When compared, it’s easy to see which one will get you most return on time invested.
That is not to say that smaller, isolation movements don’t have their place in your routine — just don’t make them the main event. Dedicating the majority of your workout to bigger, multi-joint movements will get you the results you’re looking for in less time.
2. You Won’t Get Bulky (But If You Want To, That’s Fine, Too).
Here’s the deal: There is a perfect trifecta of variables that need to be in line for a woman to put on considerable muscle mass: high volume in training (which is calculated by multiplying resistance used by repetitions performed), high training consistency over a long period of time and, most importantly, a consistently high caloric intake. Each one of these variables affects the other and you can’t have significant muscle growth if one of those variables are lacking.
Women are also relatively lower than men in a hormone that plays a key role in muscle and bone development, testosterone. We have it, but not at the same levels as men — women produce about 5 to 10 percent the amount of testosterone men do, limiting our muscle-building potential when compared to men.
That is not to say that women are the weaker sex. Even though our muscles are, on average, smaller than a man’s, our relative strength is right on par. Meaning, if the weight being moved is scaled to height and weight, a woman can move just as much weight as a man.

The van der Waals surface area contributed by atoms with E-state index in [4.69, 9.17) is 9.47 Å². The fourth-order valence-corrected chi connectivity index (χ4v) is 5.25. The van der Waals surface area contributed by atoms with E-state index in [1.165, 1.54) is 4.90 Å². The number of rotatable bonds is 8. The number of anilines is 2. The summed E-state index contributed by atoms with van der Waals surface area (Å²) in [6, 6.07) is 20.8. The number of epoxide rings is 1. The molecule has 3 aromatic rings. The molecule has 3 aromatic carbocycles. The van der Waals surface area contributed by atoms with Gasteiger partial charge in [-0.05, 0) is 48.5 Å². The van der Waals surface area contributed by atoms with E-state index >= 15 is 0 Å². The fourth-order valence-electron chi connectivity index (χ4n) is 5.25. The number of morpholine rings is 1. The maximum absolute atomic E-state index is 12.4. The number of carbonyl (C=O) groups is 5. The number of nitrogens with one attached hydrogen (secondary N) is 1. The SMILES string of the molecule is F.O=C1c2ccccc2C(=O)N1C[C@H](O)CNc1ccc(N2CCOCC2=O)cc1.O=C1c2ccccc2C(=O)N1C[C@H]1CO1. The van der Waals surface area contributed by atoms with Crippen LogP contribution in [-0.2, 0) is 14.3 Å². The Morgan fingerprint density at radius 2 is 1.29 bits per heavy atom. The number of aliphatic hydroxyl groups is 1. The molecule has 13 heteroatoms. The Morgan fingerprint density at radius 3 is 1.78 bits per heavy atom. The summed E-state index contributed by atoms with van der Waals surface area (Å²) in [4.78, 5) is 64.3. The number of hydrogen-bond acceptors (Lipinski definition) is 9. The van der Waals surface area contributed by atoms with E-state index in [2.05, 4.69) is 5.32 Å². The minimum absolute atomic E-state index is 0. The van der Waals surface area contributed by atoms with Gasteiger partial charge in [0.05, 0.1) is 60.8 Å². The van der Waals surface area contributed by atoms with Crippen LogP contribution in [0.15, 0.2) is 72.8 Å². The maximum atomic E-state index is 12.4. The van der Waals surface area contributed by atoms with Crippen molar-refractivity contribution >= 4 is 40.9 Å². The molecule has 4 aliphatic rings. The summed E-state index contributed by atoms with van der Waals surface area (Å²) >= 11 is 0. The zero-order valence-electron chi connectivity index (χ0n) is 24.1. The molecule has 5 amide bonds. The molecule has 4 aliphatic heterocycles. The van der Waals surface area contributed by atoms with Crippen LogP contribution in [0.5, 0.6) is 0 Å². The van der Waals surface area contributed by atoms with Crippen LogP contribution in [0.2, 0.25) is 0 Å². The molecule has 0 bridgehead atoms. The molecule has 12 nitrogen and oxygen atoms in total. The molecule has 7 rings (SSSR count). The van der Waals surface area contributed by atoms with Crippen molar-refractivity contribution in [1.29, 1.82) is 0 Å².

And here’s a twist for you — that perfect trifecta of variables I listed above? I didn’t list them as a warning of what not to do: they are exactly what you should do if you want to make progress. Small differences lie in how much you eat, how frequently you train, and the particulars of your training program so that it is geared toward your goals, but the basics are the same.
And remember, in the world of health and fitness, body shaming directed towards anyone of any size has no place. Blogger and author Hanne Blank coined one of my favorite phrases: “There is no wrong way to have a body.” It is, however, up to us to make the best out of the bodies we have, while casting no judgment upon others in the process.
3. Make Your Gym Your “Third Place.”
In his book The Great Good Place, author Ray Oldenburg divides our time spent between three places. The first: your home. The second: your workplace. The third: your communal place. That’s where everyone knows your name and if you’re gone, you’re missed. Our environment holds massive influence over our lifestyle choices and will factor greatly into the creation and implementation of new habits.
He further defines the third place as a public place on neutral ground where people can gather and interact. In contrast to first places (home) and second places (work), third places allow people to put aside their concerns and simply enjoy the company around them.